GREEN BAY, Wis. — For all that Aaron Rodgers has accomplished in his Hall of Fame career, there’s one thing he has never done: played in an NFC Championship Game at Lambeau Field.
Come back next Sunday to see him check that off his list. Rodgers and the top-seeded Green Bay Packers (14-3) will play against either the New Orleans Saints or the Tampa Bay Buccaneers for a Super Bowl berth.
And the Pack will do so on their own turf thanks to their 32-18 win Saturday over the Los Angeles Rams at Lambeau, where fans — 8,456 of them — were allowed in for the first time all season.
“It felt like 50,000 when we ran out of the tunnel, it really did,” Rodgers said. “It was such a special moment. Forgot how much you truly, truly miss having a crowd there. … It felt like, 50,000, 60,000.”
Next Sunday will mark Rodgers’ fifth appearance in the conference title game. His previous four all came on the road. He won his first one — during the 2010 season, at Soldier Field — en route to his lone Super Bowl. He has lost three since, including last season at the San Francisco 49ers in blowout fashion.
It was after last season’s defeat when Rodgers repeated a familiar refrain, saying, “We’ve got to get one of these at home.”
Rodgers’ 190 career starts in the regular season are the most by any starting quarterback at the time of his first conference championship start at home, according to Elias Sports Bureau research. That distinction was previously held by Fran Tarkenton (187).
“It means a lot,” Rodgers said. “[Former Packers receiver] Jordy [Nelson] and I talked about it years ago. I had a lot of starts in this league without being able to be a part of hosting the NFC Championship.
“Hopefully, it’s a little colder than it was tonight. … It will be exciting to enjoy this tonight, to celebrate and then to watch the game tomorrow and to know that whoever wins is coming to our place.”
Rodgers made sure of that against the Rams (11-7), who had the NFL’s top scoring defense in the regular season (18.1 points per game). The Packers bettered that in the first half, with a 19-10 lead at the break. They became the first team this season to score on the Rams on each of its first three drives. It also was the fourth straight game the Packers’ top scoring offense has scored on each of its first three drives.
Rodgers threw a 1-yard touchdown pass to Davante Adams, sending Rams cornerback Jalen Ramsey into a heated post-play exchange with safety Nick Scott. Rodgers also ran for a touchdown in the first half, giving him a touchdown pass and a touchdown run in the same playoff game for the third time in his career. But it was his first postseason rushing score since that 2010 NFC title game at Chicago.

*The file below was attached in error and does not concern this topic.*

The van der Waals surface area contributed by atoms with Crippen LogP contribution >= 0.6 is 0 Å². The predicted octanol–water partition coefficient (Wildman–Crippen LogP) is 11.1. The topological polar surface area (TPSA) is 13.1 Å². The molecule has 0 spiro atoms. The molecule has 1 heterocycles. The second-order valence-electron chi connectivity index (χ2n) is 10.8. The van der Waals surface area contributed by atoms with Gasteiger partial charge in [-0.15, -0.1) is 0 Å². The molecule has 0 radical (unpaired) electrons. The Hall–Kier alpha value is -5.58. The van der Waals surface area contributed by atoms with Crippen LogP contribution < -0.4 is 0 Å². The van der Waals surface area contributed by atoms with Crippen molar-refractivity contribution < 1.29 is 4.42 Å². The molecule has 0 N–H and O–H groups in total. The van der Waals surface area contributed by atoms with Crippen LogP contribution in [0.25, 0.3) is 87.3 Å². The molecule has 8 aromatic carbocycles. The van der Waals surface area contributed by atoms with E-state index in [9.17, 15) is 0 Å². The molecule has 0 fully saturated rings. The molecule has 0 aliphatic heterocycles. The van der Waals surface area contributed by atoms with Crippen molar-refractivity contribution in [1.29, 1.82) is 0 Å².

That was just the start.
When Aaron Jones ripped off a 60-yard run on the opening play of the third quarter to set up his own 1-yard touchdown run, it meant the Packers scored on each of their first five drives in a game for the first time since Week 3 of the 2016 season.
Saturday marked the 22nd time in NFL playoff history that the No. 1 scoring offense and No. 1 scoring defense faced each other. The Packers’ 32 points was the fourth-most in those matchups, according to ESPN Stats & Information research.
The Packers’ 484 yards, the second-most in their postseason history, was the most by any team in the playoffs against the No. 1 defense in the league since 1970, according to Elias Sports Bureau research.
“As you see, that’s a great team right there, when they’ve got to come into Lambeau — like I’ve said millions of times at this point — you come into Lambeau, you’re playing a different brand of football,” Adams said. “It takes you out of your element, as far as the way you talk, the way you play. You get rattled, man. It’s tougher to communicate. We got fans in there today, so they had it rocking. Everything was on our side, so it was just about coming out and playing Packer football. We do that and nobody can stop us.”
Rodgers kneeled the game away late to “MVP” chants from the crowd.
He completed 23 of 36 passes for 296 yards and two touchdown passes. His 58-yard touchdown pass to Allen Lazard in the fourth quarter was the longest scoring pass of his postseason career.
Rodgers benefited from the best rushing performance — 189 yards — his team has ever given him in a playoff game. The previous high was 147 yards in the 2011 divisional playoff against the New York Giants. But that was a loss in the only other time the Packers were the No. 1 seed under Rodgers.
That game denied him an NFC title game at home.
Ten years later, Rodgers would not be denied.